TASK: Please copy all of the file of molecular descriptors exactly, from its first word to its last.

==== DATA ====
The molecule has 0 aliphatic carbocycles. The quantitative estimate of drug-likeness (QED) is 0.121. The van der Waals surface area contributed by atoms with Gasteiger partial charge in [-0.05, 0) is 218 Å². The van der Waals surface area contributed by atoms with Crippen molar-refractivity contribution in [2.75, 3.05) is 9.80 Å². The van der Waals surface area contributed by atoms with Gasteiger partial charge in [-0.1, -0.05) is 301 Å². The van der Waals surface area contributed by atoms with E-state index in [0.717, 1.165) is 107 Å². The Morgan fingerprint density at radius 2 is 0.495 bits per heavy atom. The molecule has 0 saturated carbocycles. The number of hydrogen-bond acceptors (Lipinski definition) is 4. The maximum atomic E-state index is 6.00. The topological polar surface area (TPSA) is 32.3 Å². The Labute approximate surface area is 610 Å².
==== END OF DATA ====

The molecule has 0 aliphatic carbocycles. The quantitative estimate of drug-likeness (QED) is 0.121. The van der Waals surface area contributed by atoms with Gasteiger partial charge in [-0.05, 0) is 218 Å². The van der Waals surface area contributed by atoms with Crippen molar-refractivity contribution in [2.75, 3.05) is 9.80 Å². The van der Waals surface area contributed by atoms with Gasteiger partial charge in [-0.1, -0.05) is 301 Å². The van der Waals surface area contributed by atoms with E-state index in [0.717, 1.165) is 107 Å². The Morgan fingerprint density at radius 2 is 0.495 bits per heavy atom. The molecule has 0 saturated carbocycles. The number of hydrogen-bond acceptors (Lipinski definition) is 4. The maximum atomic E-state index is 6.00. The topological polar surface area (TPSA) is 32.3 Å². The Labute approximate surface area is 610 Å².